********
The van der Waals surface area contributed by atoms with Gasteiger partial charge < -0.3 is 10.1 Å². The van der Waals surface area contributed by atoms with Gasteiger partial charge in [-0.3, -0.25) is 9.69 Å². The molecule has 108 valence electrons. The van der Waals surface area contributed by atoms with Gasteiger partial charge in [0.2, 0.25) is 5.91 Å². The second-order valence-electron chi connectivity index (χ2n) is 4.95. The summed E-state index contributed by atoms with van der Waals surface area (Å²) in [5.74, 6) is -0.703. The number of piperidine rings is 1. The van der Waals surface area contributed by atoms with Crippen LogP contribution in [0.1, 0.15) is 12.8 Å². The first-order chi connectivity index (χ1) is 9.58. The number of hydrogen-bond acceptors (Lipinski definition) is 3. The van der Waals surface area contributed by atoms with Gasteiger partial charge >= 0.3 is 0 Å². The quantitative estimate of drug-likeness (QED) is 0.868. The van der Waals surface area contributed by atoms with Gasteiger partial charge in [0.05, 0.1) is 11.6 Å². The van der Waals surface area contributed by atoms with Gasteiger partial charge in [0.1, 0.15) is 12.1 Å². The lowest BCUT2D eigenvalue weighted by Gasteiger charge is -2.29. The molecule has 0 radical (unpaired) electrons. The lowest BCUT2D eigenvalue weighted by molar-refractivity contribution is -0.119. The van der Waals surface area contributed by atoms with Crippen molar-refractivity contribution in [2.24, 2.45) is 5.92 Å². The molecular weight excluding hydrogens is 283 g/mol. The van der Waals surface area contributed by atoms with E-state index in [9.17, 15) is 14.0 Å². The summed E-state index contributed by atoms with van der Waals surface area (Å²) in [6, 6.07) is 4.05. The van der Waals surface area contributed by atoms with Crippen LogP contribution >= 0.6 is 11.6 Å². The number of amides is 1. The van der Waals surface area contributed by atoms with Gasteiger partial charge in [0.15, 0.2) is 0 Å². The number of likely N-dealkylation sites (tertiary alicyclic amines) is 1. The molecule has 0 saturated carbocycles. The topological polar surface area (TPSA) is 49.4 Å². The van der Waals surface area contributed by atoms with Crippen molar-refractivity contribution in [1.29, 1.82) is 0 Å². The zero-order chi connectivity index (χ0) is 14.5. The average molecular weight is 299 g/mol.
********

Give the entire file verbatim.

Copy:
The van der Waals surface area contributed by atoms with Gasteiger partial charge < -0.3 is 10.1 Å². The van der Waals surface area contributed by atoms with Gasteiger partial charge in [-0.3, -0.25) is 9.69 Å². The molecule has 108 valence electrons. The van der Waals surface area contributed by atoms with Gasteiger partial charge in [0.2, 0.25) is 5.91 Å². The second-order valence-electron chi connectivity index (χ2n) is 4.95. The summed E-state index contributed by atoms with van der Waals surface area (Å²) in [5.74, 6) is -0.703. The number of piperidine rings is 1. The van der Waals surface area contributed by atoms with Crippen LogP contribution in [0.1, 0.15) is 12.8 Å². The first-order chi connectivity index (χ1) is 9.58. The number of hydrogen-bond acceptors (Lipinski definition) is 3. The van der Waals surface area contributed by atoms with Gasteiger partial charge >= 0.3 is 0 Å². The quantitative estimate of drug-likeness (QED) is 0.868. The van der Waals surface area contributed by atoms with Gasteiger partial charge in [0.05, 0.1) is 11.6 Å². The van der Waals surface area contributed by atoms with Gasteiger partial charge in [0.1, 0.15) is 12.1 Å². The lowest BCUT2D eigenvalue weighted by Gasteiger charge is -2.29. The molecule has 0 radical (unpaired) electrons. The lowest BCUT2D eigenvalue weighted by molar-refractivity contribution is -0.119. The van der Waals surface area contributed by atoms with Crippen molar-refractivity contribution in [2.24, 2.45) is 5.92 Å². The molecular weight excluding hydrogens is 283 g/mol. The van der Waals surface area contributed by atoms with E-state index in [9.17, 15) is 14.0 Å². The summed E-state index contributed by atoms with van der Waals surface area (Å²) in [6, 6.07) is 4.05. The van der Waals surface area contributed by atoms with Crippen LogP contribution >= 0.6 is 11.6 Å². The number of amides is 1. The van der Waals surface area contributed by atoms with Gasteiger partial charge in [0.15, 0.2) is 0 Å². The number of likely N-dealkylation sites (tertiary alicyclic amines) is 1. The molecule has 0 saturated carbocycles. The topological polar surface area (TPSA) is 49.4 Å². The van der Waals surface area contributed by atoms with Crippen molar-refractivity contribution in [1.29, 1.82) is 0 Å². The zero-order chi connectivity index (χ0) is 14.5. The average molecular weight is 299 g/mol.